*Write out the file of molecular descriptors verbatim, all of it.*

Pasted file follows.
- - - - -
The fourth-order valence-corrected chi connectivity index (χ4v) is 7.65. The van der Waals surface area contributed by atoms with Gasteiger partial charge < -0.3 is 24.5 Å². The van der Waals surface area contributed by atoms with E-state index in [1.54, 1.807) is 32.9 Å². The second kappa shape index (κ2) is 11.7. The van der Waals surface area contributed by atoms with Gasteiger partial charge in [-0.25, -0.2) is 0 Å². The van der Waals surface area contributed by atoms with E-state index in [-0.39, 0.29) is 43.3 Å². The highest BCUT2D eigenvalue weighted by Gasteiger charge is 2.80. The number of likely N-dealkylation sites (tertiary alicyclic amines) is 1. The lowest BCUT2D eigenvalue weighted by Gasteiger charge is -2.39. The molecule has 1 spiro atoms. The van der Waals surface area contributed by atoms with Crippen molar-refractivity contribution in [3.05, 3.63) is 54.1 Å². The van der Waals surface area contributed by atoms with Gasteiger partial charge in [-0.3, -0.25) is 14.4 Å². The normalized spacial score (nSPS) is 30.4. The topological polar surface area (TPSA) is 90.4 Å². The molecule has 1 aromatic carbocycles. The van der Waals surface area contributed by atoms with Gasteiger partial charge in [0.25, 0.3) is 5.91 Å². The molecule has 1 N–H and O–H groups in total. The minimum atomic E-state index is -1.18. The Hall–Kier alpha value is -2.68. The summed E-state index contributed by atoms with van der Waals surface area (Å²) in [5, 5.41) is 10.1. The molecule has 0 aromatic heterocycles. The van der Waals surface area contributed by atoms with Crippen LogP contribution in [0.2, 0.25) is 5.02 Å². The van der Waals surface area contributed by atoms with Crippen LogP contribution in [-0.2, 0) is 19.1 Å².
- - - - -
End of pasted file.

The fourth-order valence-corrected chi connectivity index (χ4v) is 7.65. The van der Waals surface area contributed by atoms with Gasteiger partial charge < -0.3 is 24.5 Å². The van der Waals surface area contributed by atoms with E-state index in [1.54, 1.807) is 32.9 Å². The second kappa shape index (κ2) is 11.7. The van der Waals surface area contributed by atoms with Gasteiger partial charge in [-0.25, -0.2) is 0 Å². The van der Waals surface area contributed by atoms with E-state index in [-0.39, 0.29) is 43.3 Å². The highest BCUT2D eigenvalue weighted by Gasteiger charge is 2.80. The number of likely N-dealkylation sites (tertiary alicyclic amines) is 1. The lowest BCUT2D eigenvalue weighted by Gasteiger charge is -2.39. The molecule has 1 spiro atoms. The van der Waals surface area contributed by atoms with Crippen molar-refractivity contribution in [3.05, 3.63) is 54.1 Å². The van der Waals surface area contributed by atoms with Gasteiger partial charge in [-0.3, -0.25) is 14.4 Å². The normalized spacial score (nSPS) is 30.4. The topological polar surface area (TPSA) is 90.4 Å². The molecule has 1 aromatic carbocycles. The van der Waals surface area contributed by atoms with Gasteiger partial charge in [0.25, 0.3) is 5.91 Å². The molecule has 1 N–H and O–H groups in total. The minimum atomic E-state index is -1.18. The Hall–Kier alpha value is -2.68. The summed E-state index contributed by atoms with van der Waals surface area (Å²) in [5, 5.41) is 10.1. The molecule has 0 aromatic heterocycles. The van der Waals surface area contributed by atoms with Crippen LogP contribution in [0.2, 0.25) is 5.02 Å². The van der Waals surface area contributed by atoms with Crippen LogP contribution in [-0.2, 0) is 19.1 Å².